Classic Computer Magazine Archive COMPUTE! ISSUE 41 / OCTOBER 1983 / PAGE 156

Flower Power Math Fun

Tony Roberts, Assistant Managing Editor

Flower Power Math Fun is an attractive, challenging math drill game that adapts itself to the abilities of the player.

The program includes exercises with whole numbers, fractions, and decimals, and it allows the player to choose addition, subtraction, multiplication, or division problems. A decimal-fraction conversion exercise is also included. The range of the game makes it effective for a child just learning math concepts, and challenging to an adult wishing to refine his ability to solve problems in his head.

The program automatically keeps track of each user's progress, with room for about 100 files on the disk, giving it added value in a classroom situation.

Flower Power Math Fun.

Planting The Garden

Each time a student runs the program, he is asked for his name. Let's say James is playing the game. After he types his name, the program searches the disk to see if any information about James is available. If so, the screen will ask, "Are you the same James who played before?" If the answer is yes, the computer recalls the information about James's past experiences with Flower Power Math Fun. If this particular James hadn't played before, the computer would ask him to select a unique name for purposes of the program.

Perhaps Jim, or James D.

Then it's time to choose the type of problems to solve, and the game begins. The object is to fill the garden at the bottom of the screen with flowers by answering math problems correctly. A flower sprouts if the answer is correct. If the answer is wrong, a weed shoots up, and the student is given two more chances to answer correctly. If the correct answer is supplied, the weed is replaced by a flower and the game continues. If each of the three tries is incorrect, the weed remains in the garden.

There is room in the garden for ten plants – flowers or weeds. Once the garden is full, the exercise is over, and the student is given the option of playing again.

Keeping Track Of Skill Levels

The first time each of the 13 games is played, the computer sets the skill level at 1.0. If problems are solved quickly and correctly, the skill level is increased and the problems become more difficult. When a student answers incorrectly, the skill level decreases. Through this method, the program keeps a student of any level working at the edge of his capabilities.

The program also awards points for correct answers, based on the time it takes to provide the right answer. Nothing is subtracted for a wrong answer, and nothing is added for an answer that is too long in coming.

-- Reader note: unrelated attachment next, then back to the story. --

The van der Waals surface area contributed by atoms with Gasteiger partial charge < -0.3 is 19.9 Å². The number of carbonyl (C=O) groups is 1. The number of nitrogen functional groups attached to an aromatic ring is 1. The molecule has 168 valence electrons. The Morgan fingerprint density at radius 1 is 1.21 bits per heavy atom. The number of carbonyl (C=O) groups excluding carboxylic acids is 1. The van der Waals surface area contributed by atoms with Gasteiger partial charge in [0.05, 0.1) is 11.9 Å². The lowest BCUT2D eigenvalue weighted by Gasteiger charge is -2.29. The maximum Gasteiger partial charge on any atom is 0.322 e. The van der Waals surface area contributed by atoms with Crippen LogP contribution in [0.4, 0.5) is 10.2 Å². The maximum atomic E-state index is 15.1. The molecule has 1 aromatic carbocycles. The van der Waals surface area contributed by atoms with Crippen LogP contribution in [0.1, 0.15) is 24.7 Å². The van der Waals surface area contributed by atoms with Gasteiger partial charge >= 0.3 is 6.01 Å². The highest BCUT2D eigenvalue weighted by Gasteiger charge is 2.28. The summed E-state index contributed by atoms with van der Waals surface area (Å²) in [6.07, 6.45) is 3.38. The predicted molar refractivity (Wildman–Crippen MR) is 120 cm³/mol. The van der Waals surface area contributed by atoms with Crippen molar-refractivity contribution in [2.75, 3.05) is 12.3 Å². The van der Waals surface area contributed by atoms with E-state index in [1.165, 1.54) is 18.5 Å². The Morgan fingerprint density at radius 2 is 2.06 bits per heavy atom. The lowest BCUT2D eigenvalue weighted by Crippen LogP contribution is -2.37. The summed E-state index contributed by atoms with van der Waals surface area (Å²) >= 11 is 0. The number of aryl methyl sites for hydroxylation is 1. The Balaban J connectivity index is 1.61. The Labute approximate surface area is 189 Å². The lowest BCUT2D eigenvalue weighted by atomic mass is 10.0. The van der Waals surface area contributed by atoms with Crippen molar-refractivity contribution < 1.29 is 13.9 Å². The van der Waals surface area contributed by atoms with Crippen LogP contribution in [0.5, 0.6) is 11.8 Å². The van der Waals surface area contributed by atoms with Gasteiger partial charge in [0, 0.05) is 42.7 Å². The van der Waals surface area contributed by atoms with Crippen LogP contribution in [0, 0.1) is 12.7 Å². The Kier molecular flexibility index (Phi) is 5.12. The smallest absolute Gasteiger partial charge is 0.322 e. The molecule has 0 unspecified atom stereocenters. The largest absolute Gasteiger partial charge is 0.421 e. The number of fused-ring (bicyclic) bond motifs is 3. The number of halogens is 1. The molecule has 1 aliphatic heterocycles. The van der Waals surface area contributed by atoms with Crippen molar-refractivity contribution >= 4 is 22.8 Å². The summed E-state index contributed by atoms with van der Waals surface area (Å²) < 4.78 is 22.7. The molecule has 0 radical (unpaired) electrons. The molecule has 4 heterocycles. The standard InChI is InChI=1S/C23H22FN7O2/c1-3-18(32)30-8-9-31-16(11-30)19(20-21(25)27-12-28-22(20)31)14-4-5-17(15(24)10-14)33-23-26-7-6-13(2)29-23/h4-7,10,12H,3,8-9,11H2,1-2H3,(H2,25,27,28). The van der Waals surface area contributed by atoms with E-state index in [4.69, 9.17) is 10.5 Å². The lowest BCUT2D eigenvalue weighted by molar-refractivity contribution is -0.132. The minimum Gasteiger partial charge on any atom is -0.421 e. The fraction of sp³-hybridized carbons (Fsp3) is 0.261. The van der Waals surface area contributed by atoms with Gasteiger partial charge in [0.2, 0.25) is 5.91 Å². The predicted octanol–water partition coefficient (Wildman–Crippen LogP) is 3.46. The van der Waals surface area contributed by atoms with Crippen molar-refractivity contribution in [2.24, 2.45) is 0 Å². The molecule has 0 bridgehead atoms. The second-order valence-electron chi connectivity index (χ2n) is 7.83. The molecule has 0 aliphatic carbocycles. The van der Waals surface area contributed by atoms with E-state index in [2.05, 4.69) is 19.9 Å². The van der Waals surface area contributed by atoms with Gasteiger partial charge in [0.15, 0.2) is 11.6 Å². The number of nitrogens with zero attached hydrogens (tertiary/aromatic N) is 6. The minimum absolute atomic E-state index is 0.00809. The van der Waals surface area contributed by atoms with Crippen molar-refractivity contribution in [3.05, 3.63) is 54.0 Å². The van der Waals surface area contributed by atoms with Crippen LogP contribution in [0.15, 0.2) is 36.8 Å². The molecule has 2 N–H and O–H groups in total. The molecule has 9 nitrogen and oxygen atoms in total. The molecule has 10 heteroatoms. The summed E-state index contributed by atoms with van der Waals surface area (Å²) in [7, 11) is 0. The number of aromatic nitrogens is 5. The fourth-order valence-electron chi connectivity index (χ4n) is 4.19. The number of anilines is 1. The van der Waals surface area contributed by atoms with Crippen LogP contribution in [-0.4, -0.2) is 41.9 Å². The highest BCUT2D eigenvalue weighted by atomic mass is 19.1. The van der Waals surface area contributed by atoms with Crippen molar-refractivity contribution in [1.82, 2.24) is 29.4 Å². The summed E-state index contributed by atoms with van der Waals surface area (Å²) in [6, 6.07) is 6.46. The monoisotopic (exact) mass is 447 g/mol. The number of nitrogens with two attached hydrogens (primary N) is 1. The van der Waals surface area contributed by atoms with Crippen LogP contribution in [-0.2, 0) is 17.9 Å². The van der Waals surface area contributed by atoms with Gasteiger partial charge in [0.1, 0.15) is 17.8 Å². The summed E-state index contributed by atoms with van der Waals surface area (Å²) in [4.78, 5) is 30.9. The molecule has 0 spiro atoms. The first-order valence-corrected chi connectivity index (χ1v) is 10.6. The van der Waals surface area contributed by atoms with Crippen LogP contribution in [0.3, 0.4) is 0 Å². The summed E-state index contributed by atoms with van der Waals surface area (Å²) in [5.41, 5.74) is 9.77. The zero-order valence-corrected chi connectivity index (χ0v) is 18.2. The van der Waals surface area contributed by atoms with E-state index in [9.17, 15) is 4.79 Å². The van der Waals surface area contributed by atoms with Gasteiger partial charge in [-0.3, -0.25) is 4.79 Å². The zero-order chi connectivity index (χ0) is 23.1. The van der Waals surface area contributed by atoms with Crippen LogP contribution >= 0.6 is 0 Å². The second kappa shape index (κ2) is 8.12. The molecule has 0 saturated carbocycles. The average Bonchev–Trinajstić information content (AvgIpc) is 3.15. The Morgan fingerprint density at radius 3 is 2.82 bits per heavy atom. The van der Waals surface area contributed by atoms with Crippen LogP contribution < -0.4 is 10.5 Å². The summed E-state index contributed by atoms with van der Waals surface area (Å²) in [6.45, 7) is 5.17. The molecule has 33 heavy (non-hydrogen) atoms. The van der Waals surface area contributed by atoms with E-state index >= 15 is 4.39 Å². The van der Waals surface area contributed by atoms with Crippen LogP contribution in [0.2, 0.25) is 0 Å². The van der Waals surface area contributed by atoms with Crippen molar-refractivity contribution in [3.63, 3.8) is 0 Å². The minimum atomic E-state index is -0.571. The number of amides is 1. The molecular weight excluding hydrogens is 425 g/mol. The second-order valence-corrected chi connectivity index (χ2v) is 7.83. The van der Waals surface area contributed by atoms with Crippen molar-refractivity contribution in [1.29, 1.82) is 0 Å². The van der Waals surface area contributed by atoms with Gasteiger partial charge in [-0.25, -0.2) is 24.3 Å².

At the end of each session, the student's skill level and score are saved on disk. The next time he plays, he'll be able to pick up where he left off.

The program requires precise answers. For example, if a fraction addition exercise had produced the problem 3/8 + 3/8, the computer would not accept an answer of 6/8. The program would prompt the player: "Reduce your fraction."

Unemotional Graphics

Flower Power Math Fun is not an arcade game. Aside from the garden, with its colorful flowers and green weeds, a sun, and a couple of birds in the sky, nothing flashy has been designed into the program. Officials at Softwave Productions use the word "unemotional" to describe Flower Power Math Fun's graphics. "It's enough to keep them interested, but not enough to distract them."

There is no music, and there are no explosions to disturb others in a classroom. The only sound produced by the program is a series of notes which slide up on a right answer, down on a wrong answer.

A session with the program could last as long as time permits. If several students hope to have their chance to play, a student could complete one exercise in about five minutes.

The instructions that come with the program are sparse, but little guidance is needed. A report program included with the game allows a teacher to review the progress of each student either on screen or via a printout. The information available to the teacher includes the student's name, skill level, and high score for each of the 13 exercises. In addition, the report program can be used to erase one or all records from the disk.

A Challenge For All

The package describes the game as fun for ages 5–15. A five-year-old would be able to handle many of the problems at lower skill levels, and the higher levels can present a challenge to older players, even those far past the age of 15. The problems at the higher levels of the whole number addition exercise, for example, have you adding 8-and 9-digit numbers without using pencil and paper.

Using Flower Power Math Fun regularly, for even just a short time, would sharpen almost anyone's ability to solve math problems mentally. This is not the kind of game that will keep kids riveted to the keyboard during all their after-school hours, but it can satisfy and challenge computer-loving kids in the more sedate setting of a schoolroom.

Flower Power Math Fun is available for the Commodore 64 and Apple II computers.

Flower Power Math Fun
Softwave Productions
156 Drakes Lane
Summertown, TN 38483